How Latinos voted in presidential elections since 1976

If you only have a few seconds, read these lines:

  • Latino voters have been inclined to choose a democratic candidate in all presidential elections since 1976.
  • The republican candidate who got the best result among Latino voters was President George W. Bush in 2004 - he got 44% of votes.
  • For the first time since 2020, more than half of the Latinos eligible to vote actually voted. This is a record for the last 9 elections.

By Carlos Hernández-Echevarría

There are 36 million Latinos eligible to vote in 2024. We don't know who they’ll choose in the next elections, but we do know who they voted for in the past. According to data from the Roper Center, an investigation center from the University of Cornell, since 1976, Latinos have mostly voted for a democratic presidential candidate. In other words, the democrats have won the “Latino vote” in 12 consecutive presidential elections.

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However, this doesn't mean this will always be the case: in 2004, President George W. Bush got 44% of the Latino votes, which was the best result in history for a Republican candidate. Additionally, in the last presidential elections in 2020, President Donald Trump got the second-best result for a republican after Bush, with 32% of the votes.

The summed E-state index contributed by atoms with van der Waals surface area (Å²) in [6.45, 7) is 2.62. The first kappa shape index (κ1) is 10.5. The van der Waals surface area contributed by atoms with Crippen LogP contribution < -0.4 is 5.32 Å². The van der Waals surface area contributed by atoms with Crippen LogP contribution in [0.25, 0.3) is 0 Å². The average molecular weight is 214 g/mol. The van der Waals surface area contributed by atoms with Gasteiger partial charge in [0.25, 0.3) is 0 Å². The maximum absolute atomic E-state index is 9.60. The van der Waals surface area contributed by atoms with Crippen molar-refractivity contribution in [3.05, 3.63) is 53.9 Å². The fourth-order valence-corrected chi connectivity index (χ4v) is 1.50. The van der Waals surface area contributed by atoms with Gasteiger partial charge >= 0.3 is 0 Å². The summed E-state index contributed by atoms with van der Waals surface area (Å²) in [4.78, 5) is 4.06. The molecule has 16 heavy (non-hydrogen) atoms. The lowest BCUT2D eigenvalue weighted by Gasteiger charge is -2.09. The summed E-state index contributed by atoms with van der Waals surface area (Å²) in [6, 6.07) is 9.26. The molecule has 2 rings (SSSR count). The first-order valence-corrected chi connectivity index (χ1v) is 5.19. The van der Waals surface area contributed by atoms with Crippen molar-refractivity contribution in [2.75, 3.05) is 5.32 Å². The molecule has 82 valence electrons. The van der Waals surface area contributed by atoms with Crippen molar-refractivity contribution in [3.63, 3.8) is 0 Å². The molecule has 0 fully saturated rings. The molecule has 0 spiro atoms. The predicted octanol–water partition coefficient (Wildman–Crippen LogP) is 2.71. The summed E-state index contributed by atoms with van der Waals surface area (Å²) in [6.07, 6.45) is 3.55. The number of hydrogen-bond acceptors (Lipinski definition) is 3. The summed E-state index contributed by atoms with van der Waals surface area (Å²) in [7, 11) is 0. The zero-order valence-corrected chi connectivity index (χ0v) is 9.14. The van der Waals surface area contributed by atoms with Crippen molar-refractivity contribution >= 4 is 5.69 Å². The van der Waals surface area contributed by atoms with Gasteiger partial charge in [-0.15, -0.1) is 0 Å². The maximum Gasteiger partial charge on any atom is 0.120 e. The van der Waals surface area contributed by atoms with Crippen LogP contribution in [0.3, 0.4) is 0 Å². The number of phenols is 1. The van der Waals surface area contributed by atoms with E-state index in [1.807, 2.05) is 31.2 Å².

Presidents who got the highest percentages of Latino votes: Carter, Clinton and Obama

The most popular candidate among Latinos in history was the Democrat former president Jimmy Carter, who got 82% of the Latino votes in the election in 1976. However, when he ran again 4 years later, his Latino support went down significantly - he only got 56% of votes, and this contributed to his defeat against Ronald Reagan.

After Carter, the most popular ex-presidents among Latinos were Bill Clinton (got 73% in 1996) and Barack Obama (71% in 2012). On the other hand, in the last 44 years there were only two Republican candidates who got more than 33% of Latino votes: former presidents Ronald Reagan and George W. Bush. They both got this percentage in the two elections in which they ran.

Latino turnout in elections has been growing, but it’s still less than in other groups

Besides counting how many people vote and which candidate they choose, in elections, the turnout is also measured, meaning the percentage of eligible people to vote who actually vote. When it comes to Latino turnout, we saw a record in the last presidential election in 2020: 52.5% of the eligible people voted.

This number is the highest ever according to the University of Florida Election Lab, but we need to look at it with some perspective: even though it’s shown a tendency to grow in the past decades, the Latino participation rate in presidential elections has been significantly lower than that of non-Hispanic white people and non-Hispanic black people in all elections since 1988. 

To sum up, like we’ve told you in Factchequeado, the number of Latino voters and their influence in elections has been growing non-stop in the last 2 decades. If we compare the 2024 election to the previous one 4 years ago, there will be 4 million more Latinos eligible to vote.

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